Friday, January 23, 2015
Different Kinds of Rights
Today we hear a lot of talk about rights, but rights usually imply duties for others. If someone has a right to something, the rest have a duty not to deprive him of it. When you think about it carefully, there seem to be two different kinds of rights that have developed in modern society, those guaranteeing non-interference and those that require an investment by others.
The Bill of Rights, the first ten amendments to the Constitution, establishes certain specific rights for the citizens. They have the right to free speech, religion and assembly. They have a right to bear arms. They have a right not to be forced to house soldiers or to self-incriminate. They have a right not to be subject to unreasonable searches.
These rights are to be enforced by the government and respected by fellow citizens. These are the first kinds of rights. For someone to have free speech, it only requires that the government not pass laws to deprive anyone of that right. Citizens respect that right by letting a person have his say, not necessarily agreeing, but also not coercing or physically preventing him from making his point. The other rights are similar. The government leaves people alone, and the people leave each other alone to exercise their rights.
Now we get to the other kind of rights. "In a country as rich as the United States everyone should have a right to [fill in the blank]." It is not uncommon to hear rights expressed in these terms. Using this logic, many have argued for the right to healthcare, housing, food security, retirement, and other things. Like any rights, these rights come with a duty for the government and fellow citizens not to deprive people of them. Unlike those in the first example, though, they do not require a leaving alone, but a commitment of resources. If everyone has a right to housing, and can’t afford to pay for it, someone has to provide the labor and materials to build the house. If someone who lived paycheck to paycheck for his entire life has a right to a comfortable retirement, someone else has to provide the funds, usually through government taxation. (My Social Security checks are funded by everyone who is still working today.) These are not the kind of rights that we merely allow others to exercise; they are rights for others to confiscate, by means of government intervention, part of our production. That is a big difference.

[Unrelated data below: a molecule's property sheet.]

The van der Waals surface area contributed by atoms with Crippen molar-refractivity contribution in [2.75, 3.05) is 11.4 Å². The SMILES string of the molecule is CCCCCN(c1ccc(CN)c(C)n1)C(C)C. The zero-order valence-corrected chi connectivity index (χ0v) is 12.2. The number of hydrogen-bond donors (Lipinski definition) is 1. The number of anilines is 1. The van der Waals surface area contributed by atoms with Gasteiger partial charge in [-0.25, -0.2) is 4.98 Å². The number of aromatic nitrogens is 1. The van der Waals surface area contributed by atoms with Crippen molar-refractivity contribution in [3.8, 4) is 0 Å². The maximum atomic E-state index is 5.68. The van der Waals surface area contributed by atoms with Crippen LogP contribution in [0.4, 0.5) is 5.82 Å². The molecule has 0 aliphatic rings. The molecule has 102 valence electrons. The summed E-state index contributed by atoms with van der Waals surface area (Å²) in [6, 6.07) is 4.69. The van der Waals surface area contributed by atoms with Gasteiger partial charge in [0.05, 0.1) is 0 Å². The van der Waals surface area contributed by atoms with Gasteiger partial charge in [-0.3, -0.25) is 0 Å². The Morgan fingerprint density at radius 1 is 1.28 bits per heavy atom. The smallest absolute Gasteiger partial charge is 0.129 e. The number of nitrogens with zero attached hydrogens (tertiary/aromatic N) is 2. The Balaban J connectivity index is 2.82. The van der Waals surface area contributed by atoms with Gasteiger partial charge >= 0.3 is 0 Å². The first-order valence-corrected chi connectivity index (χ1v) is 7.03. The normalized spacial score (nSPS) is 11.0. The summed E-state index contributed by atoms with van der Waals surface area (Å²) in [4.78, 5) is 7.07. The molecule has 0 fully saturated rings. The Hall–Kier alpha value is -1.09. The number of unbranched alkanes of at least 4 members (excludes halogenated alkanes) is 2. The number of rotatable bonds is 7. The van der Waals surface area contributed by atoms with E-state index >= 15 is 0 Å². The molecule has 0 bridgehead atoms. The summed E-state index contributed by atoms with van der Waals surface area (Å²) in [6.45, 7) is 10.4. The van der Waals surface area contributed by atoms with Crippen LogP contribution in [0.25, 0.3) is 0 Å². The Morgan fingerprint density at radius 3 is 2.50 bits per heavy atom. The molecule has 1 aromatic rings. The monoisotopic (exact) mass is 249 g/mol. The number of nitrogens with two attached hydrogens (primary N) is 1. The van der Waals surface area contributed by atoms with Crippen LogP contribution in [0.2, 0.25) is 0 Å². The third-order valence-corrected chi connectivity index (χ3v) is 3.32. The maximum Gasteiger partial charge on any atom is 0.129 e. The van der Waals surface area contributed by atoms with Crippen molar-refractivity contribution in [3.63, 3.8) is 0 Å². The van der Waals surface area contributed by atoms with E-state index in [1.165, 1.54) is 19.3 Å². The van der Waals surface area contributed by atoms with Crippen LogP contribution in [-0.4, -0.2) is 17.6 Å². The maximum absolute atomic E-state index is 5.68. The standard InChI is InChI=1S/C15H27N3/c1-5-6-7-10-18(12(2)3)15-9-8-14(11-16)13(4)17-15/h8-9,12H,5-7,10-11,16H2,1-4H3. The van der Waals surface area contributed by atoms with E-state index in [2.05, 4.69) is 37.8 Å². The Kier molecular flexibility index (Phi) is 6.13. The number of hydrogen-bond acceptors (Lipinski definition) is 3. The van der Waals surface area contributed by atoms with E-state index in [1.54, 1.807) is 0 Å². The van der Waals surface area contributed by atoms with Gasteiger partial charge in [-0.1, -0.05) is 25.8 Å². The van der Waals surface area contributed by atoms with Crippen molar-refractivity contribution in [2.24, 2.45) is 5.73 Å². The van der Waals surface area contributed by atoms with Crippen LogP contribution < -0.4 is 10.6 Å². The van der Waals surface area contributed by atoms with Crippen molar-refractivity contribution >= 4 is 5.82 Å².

It is true that in a country as rich as the US, citizens should feel safe and secure, but the US did not become a rich country by encouraging free riders by granting rights to everyone that become the duty of someone else to provide for. We must have compassion for our fellow citizens that are less fortunate. But it is a short step from compassion to enabling, and the distinction between less fortunate and less motivated is often overlooked.
This is why the dimension of responsibility is so important. Clearly, talents are not equally distributed, but if effort is not equally applied, our instinct to be compassionate, when we should be instead setting expectations will lead to degeneration of the culture and bankruptcy of the government.